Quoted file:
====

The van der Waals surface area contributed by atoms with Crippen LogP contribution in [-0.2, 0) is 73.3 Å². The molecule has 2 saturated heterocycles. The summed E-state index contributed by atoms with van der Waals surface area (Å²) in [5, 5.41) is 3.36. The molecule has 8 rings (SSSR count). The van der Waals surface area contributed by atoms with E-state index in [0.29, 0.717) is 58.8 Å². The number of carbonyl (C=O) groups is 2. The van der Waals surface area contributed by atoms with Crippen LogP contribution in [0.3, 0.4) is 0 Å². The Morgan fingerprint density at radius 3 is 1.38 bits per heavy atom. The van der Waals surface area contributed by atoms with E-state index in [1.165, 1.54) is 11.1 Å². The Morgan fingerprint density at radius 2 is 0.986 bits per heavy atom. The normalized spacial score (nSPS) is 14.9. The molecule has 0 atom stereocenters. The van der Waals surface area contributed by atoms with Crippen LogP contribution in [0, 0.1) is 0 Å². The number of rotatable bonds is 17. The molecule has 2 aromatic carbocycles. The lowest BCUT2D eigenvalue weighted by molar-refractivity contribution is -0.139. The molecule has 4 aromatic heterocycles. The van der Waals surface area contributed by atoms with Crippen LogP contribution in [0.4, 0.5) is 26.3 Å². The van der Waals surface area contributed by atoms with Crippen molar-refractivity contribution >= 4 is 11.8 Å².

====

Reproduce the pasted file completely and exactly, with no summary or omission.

The van der Waals surface area contributed by atoms with Crippen LogP contribution in [-0.2, 0) is 73.3 Å². The molecule has 2 saturated heterocycles. The summed E-state index contributed by atoms with van der Waals surface area (Å²) in [5, 5.41) is 3.36. The molecule has 8 rings (SSSR count). The van der Waals surface area contributed by atoms with E-state index in [0.29, 0.717) is 58.8 Å². The number of carbonyl (C=O) groups is 2. The van der Waals surface area contributed by atoms with Crippen LogP contribution in [0.3, 0.4) is 0 Å². The Morgan fingerprint density at radius 3 is 1.38 bits per heavy atom. The van der Waals surface area contributed by atoms with E-state index in [1.165, 1.54) is 11.1 Å². The Morgan fingerprint density at radius 2 is 0.986 bits per heavy atom. The normalized spacial score (nSPS) is 14.9. The molecule has 0 atom stereocenters. The van der Waals surface area contributed by atoms with Crippen LogP contribution in [0, 0.1) is 0 Å². The number of rotatable bonds is 17. The molecule has 2 aromatic carbocycles. The lowest BCUT2D eigenvalue weighted by molar-refractivity contribution is -0.139. The molecule has 4 aromatic heterocycles. The van der Waals surface area contributed by atoms with Crippen LogP contribution in [0.4, 0.5) is 26.3 Å². The van der Waals surface area contributed by atoms with Crippen molar-refractivity contribution >= 4 is 11.8 Å².